Russia wants to be reimbursed after its exclusion from the Formula 1 calendar. After Russia invaded Ukraine, the Russian Grand Prix was removed from the F1 calendar. The circuit’s promoter is claiming the entry fees paid in 2022.
In 2014, after several unsuccessful attempts, Formula 1 came to Russia to run a Grand Prix. The Russian Grand Prix had remained on the calendar until 2021. However, following the invasion of Ukraine, heavy economic sanctions were imposed on Russia, making it impossible to organise a race weekend from 2022, even though a contract had been signed.
“They owe us money,”
However, according to Alexey Titov, promoter of the Russian GP, the organisers of the race weekend had duly paid the fees to be able to host the race on the Sochi circuit, without receiving any reimbursement from F1:
“They owe us money,” he explained to the Tass news agency, “and we are asking Formula 1 to give it back to us. The entry fee was paid, but the race did not take place…”
The organisation had in fact laid the groundwork for F1 to host the 2022 world championship, which did not take place due to sanctions imposed on the country.
“They admit there is a debt,” Titov adds, “and in that sense there is no dispute, but they say they are not technically able to return the money. As organisers, we were controlled by VTB bank, which was a technical sponsor, so there are legal obstacles to returning the funds. However, there is of course a hope to get the money back. It’s the country’s money, and I’m not afraid to say so.”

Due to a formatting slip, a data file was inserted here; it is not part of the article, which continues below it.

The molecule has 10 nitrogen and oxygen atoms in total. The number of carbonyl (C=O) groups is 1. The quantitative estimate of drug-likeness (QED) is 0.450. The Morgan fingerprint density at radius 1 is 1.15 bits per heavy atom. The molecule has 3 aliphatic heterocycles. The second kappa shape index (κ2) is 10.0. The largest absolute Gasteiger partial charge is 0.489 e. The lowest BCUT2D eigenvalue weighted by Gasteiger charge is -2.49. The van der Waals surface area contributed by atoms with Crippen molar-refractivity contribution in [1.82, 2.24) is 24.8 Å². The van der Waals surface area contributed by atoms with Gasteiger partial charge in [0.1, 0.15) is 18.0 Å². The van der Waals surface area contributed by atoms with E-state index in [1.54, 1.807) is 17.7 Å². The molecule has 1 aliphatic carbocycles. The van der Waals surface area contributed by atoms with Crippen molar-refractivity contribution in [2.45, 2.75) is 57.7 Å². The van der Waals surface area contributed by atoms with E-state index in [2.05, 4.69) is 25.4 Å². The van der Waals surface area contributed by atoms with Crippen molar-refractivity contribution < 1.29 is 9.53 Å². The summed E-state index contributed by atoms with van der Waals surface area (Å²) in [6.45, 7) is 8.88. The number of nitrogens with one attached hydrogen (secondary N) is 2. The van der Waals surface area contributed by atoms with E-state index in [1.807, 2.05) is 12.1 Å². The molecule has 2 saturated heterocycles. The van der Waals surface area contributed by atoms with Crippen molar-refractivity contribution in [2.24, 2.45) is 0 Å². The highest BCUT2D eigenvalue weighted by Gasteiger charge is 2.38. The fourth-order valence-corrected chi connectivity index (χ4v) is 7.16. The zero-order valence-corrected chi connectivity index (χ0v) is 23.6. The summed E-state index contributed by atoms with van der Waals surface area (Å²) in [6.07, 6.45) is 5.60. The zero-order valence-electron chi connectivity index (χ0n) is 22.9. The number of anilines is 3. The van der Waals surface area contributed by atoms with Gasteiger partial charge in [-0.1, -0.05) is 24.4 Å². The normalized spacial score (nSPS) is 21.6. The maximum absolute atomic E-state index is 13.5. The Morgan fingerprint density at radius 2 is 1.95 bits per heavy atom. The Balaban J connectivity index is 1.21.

“I don’t miss F1 at all!”
However, while Titov reaffirmed the possibility of getting the money back, he at the same time denied the possibility of Russia returning to the F1 world championship in the future:
“I don’t miss Formula One at all. They left and we had the opportunity to organise our own races, which we did. Everyone won.”
Battling away in the Imola spray ☔️
— Formula 1 (@F1) May 16, 2023
The contract between Formula 1, the organiser of the F1 world championship, and Russia ran until 2025. From 2023 onwards, the Grand Prix was to be held on the new track called Igora Drive on the outskirts of St Petersburg.
Designed by Hermann Tilke, the Autodrom Igora Drive was intended to replace Sochi, which has hosted F1 every year since it joined the calendar in 2014 on the site where the Winter Olympics were held in the same year.
The venue had been granted Grade 1 status by the FIA for the end of 2020, making it only the second Russian venue that could host a Formula One Grand Prix.